April marks Parkinson’s Awareness Month. Read on for how Doylestown Health’s rehab team helps patients with the disease enhance their quality of life.
Parkinson’s disease is a progressive brain disorder that affects movement and leads to a variety of physical problems with walking, balance and shakiness as well as speech and swallowing issues. Although the disorder is progressive, a lot can be done through rehabilitation to help maintain or improve patients’ function.
Two highly successful and growing programs offered at Doylestown Health are the LSVT (Lee Silverman Voice Treatment) LOUD® focusing on speech and swallowing issues and the LSVT BIG® focusing on physical functioning issues. These programs are research-based and have documented proof to help improve function or lessen functional decline of patients with Parkinson’s disease.
Because patients with Parkinson’s tend to develop slower, quieter speech and slower, smaller movements over time, the LSVT programs aim to help them establish more normal speech and movement patterns by speaking louder and using bigger physical movements.
The LSVT programs emphasize the brain’s neuroplasticity, which is the ability to strengthen the brain’s neural pathways.
Five Doylestown Health therapists (one speech therapist, two occupational therapists and two physical therapists) are certified in the LSVT program to treat patients in the brand new Clark Outpatient Rehabilitation Center. All that’s needed for patients to participate is a doctor’s order.
What Is LSVT LOUD?
The LSVT LOUD program is a research-backed speech treatment for people with Parkinson’s disease who need help with increasing their vocal loudness, as well as enhancing their articulation and speech intelligibility, intonation and facial expressions.
Sometimes patients with Parkinson’s need help with improving their swallowing. In that case, the speech therapist might modify their diet consistencies, do swallow testing or prescribe an exercise program to help strengthen the muscles that control speech, according to Samantha Schreiber, MA, CCC-SLP, speech-language pathologist who is certified in LSVT.
Patients with Parkinson’s can be helped with LSVT LOUD by working on their “loudness and speech intelligibility because both decrease over time,” Samantha adds.
Part of this could be their perceived loudness and intelligibility. Samantha will measure both the patient’s perceived and actual loudness at the beginning of the program and at the end. She reports progress is seen across both areas following treatment.
“There’s always an improvement of how patients perceive themselves and how their family members are perceiving them,” she says. “It helps develop their confidence because they feel more independent.”
It’s worth noting that the LSVT LOUD treatment is intense, but effective, says Samantha. It consists of four consecutive sessions per week for four weeks for a total of 16 sessions, each lasting one hour. Each patient also has daily homework to practice exercises at home.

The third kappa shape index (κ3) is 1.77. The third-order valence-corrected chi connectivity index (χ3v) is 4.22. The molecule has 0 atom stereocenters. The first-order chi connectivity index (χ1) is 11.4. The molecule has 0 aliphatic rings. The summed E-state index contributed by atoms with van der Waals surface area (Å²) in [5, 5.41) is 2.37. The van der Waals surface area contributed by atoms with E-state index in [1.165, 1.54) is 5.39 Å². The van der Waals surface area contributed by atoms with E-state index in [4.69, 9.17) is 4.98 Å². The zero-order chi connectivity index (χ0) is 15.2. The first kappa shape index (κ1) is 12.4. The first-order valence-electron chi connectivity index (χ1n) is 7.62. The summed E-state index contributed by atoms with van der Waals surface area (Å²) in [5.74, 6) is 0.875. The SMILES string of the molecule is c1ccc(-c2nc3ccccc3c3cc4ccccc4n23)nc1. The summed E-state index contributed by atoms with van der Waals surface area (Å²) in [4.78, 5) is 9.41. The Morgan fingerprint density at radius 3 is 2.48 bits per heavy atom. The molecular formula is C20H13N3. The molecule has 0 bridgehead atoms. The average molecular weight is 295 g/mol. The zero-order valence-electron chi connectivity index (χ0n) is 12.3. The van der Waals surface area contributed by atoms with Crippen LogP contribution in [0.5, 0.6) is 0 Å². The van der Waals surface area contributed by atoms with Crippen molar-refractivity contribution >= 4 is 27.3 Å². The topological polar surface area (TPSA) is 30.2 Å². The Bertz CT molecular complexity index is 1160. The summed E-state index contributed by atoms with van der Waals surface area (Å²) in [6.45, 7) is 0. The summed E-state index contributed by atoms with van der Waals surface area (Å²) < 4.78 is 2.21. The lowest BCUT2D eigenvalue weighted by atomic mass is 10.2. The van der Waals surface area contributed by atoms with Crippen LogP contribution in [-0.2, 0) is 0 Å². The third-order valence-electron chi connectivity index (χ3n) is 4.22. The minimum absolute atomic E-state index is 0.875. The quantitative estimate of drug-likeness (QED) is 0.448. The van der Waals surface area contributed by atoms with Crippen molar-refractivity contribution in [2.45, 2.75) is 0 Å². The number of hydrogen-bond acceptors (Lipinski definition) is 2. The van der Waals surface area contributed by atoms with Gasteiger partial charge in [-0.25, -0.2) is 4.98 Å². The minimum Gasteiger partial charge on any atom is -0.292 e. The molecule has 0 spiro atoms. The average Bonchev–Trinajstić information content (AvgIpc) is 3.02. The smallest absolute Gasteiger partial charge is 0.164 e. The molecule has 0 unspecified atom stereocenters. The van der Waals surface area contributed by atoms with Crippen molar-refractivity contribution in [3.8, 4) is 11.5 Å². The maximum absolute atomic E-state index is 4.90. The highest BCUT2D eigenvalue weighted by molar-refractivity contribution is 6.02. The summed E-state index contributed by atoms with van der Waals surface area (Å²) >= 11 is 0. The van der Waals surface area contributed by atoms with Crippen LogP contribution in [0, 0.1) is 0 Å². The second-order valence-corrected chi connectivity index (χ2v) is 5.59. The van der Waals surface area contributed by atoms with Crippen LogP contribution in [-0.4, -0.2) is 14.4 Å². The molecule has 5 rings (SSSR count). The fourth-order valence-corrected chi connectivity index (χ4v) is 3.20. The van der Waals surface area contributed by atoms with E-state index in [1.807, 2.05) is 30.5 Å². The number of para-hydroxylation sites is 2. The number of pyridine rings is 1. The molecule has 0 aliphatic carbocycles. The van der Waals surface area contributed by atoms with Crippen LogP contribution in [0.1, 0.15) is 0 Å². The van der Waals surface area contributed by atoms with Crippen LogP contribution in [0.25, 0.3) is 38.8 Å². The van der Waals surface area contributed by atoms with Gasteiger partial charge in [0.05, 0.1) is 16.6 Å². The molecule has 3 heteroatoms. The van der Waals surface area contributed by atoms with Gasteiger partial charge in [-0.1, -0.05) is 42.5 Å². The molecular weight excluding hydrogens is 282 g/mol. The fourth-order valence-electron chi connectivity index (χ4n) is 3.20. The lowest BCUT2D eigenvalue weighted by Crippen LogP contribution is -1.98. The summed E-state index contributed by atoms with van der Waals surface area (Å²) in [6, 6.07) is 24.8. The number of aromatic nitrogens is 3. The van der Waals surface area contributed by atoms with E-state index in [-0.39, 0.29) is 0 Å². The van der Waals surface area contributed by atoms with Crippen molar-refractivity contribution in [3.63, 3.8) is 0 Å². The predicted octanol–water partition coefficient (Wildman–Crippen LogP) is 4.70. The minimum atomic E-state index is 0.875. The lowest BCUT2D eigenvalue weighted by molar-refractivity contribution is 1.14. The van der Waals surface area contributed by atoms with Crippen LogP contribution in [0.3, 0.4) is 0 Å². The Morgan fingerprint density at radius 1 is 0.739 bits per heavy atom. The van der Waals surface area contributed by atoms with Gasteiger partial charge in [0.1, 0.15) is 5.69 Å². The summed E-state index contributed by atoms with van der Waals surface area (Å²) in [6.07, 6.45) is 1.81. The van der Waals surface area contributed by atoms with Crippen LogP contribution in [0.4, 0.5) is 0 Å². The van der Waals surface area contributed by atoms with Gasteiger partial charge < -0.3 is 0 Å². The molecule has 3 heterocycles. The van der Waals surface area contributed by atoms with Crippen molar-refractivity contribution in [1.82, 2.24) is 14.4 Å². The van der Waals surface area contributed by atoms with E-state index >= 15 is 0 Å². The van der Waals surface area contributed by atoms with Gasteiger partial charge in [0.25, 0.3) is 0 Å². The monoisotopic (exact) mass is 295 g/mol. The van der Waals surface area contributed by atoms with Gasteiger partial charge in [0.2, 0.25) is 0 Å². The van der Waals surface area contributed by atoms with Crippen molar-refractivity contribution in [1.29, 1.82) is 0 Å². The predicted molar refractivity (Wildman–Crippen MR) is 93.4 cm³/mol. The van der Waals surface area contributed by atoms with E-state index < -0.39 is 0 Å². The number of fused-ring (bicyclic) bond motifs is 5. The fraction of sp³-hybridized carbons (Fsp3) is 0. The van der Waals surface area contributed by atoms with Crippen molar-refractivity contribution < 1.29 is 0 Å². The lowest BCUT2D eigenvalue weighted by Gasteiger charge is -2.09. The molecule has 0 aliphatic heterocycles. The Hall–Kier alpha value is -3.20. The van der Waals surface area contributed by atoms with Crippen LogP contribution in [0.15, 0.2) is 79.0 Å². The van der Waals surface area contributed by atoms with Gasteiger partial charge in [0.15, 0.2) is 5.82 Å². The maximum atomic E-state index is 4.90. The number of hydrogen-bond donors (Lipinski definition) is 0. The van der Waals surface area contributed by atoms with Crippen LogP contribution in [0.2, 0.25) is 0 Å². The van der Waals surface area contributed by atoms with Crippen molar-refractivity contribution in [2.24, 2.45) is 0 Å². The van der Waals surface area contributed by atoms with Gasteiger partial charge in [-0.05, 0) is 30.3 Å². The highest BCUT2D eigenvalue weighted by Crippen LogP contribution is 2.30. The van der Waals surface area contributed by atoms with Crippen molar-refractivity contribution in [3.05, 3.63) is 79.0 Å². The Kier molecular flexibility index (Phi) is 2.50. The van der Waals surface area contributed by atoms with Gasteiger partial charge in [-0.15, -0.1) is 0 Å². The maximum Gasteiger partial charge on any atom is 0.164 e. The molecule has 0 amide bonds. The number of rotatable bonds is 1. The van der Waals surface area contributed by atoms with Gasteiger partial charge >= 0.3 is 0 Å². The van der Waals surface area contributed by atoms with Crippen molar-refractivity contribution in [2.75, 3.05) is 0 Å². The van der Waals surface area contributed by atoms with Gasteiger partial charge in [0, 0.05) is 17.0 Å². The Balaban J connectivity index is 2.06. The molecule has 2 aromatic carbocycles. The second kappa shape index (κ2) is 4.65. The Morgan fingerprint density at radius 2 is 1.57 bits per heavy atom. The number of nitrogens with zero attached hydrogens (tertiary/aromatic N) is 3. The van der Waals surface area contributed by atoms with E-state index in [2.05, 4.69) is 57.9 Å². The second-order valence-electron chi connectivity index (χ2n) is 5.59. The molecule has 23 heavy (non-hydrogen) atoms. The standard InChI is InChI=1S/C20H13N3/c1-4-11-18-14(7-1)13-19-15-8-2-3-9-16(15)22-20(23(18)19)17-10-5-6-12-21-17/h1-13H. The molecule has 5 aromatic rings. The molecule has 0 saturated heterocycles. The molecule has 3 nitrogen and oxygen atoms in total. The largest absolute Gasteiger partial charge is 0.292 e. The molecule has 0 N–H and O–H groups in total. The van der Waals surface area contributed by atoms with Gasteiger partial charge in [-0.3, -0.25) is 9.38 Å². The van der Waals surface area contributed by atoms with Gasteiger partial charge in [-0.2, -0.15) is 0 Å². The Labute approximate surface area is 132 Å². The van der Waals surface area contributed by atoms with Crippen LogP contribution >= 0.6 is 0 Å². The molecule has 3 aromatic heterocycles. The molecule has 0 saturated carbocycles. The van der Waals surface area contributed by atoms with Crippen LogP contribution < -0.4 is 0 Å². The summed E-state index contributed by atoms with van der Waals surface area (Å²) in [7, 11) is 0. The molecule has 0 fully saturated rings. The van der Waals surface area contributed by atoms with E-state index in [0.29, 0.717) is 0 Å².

What Is LSVT BIG?
The LSVT BIG program is also research based and operates similarly as far as its intensity and patient time commitment. But LSVT BIG differs in its focus on endurance, activities of daily living and balance activities that encourage improved function. The program helps patients recalibrate their brain from smaller movements brought on by Parkinson’s to bigger, more typical ones by emphasizing big movements and big stretches.
Although there is a standard regimen of exercises, therapists will tie it to a specific function or patient’s area of concern, explains Nikki Dennison, OTR/L, an occupational therapist certified in LSVT BIG. “The program is really personalized and individualized,” she adds.
While the therapists always encourage their patients during treatment, patients notice a difference on their own, too, and get a lot of positive feedback from family and friends that helps keep them motivated, explains Mary Brier, DPT, a physical therapist certified in LSVT BIG.
As far as how effective LSVT BIG is, Mary says that patient outcome studies completed over many years, speak for themselves. “The program just works,” she emphasizes.
Some patients with Parkinson’s can’t commit to the rigorous schedule and that’s okay, says Mona Dunlap, MS PT, CLT-LANA, outpatient rehab clinical manager. “Standard therapy can still benefit them.”
The multidisciplinary approach of the certified speech, occupational and physical therapists means there’s regular communication between them about each patient — knowing the gains made in each therapy and the goals for each patient help them build off of each other’s treatment. “We all communicate really well together,” says Mary.
After receiving the therapies, some patients are able to do things they haven’t been able to do in years, like playing with their pets, walking confidently or being to communicate with family in video calls.
Finally, the program doesn’t just end after the four weeks. Patients check in with the therapists at different intervals throughout the year for tune-ups and their program lasts for life.
Clark Outpatient Rehabilitation Center
Clark Outpatient Rehabilitation Center from Doylestown Health Foundation
For more information, contact the Clark Outpatient Rehabilitation Center at 215.345.2894.
About Clark Outpatient Rehabilitation Center
The Clark Outpatient Rehabilitation Center offers physical, occupational, and speech therapies as well as hand therapy, lymphedema therapy, and pelvic floor rehabilitation, and programming for neurological impairments with ample space. Its location within steps of Doylestown Hospital—and convenient parking—on the health system’s flagship campus is in careful consideration of facilitating patient access to these popular and critical services.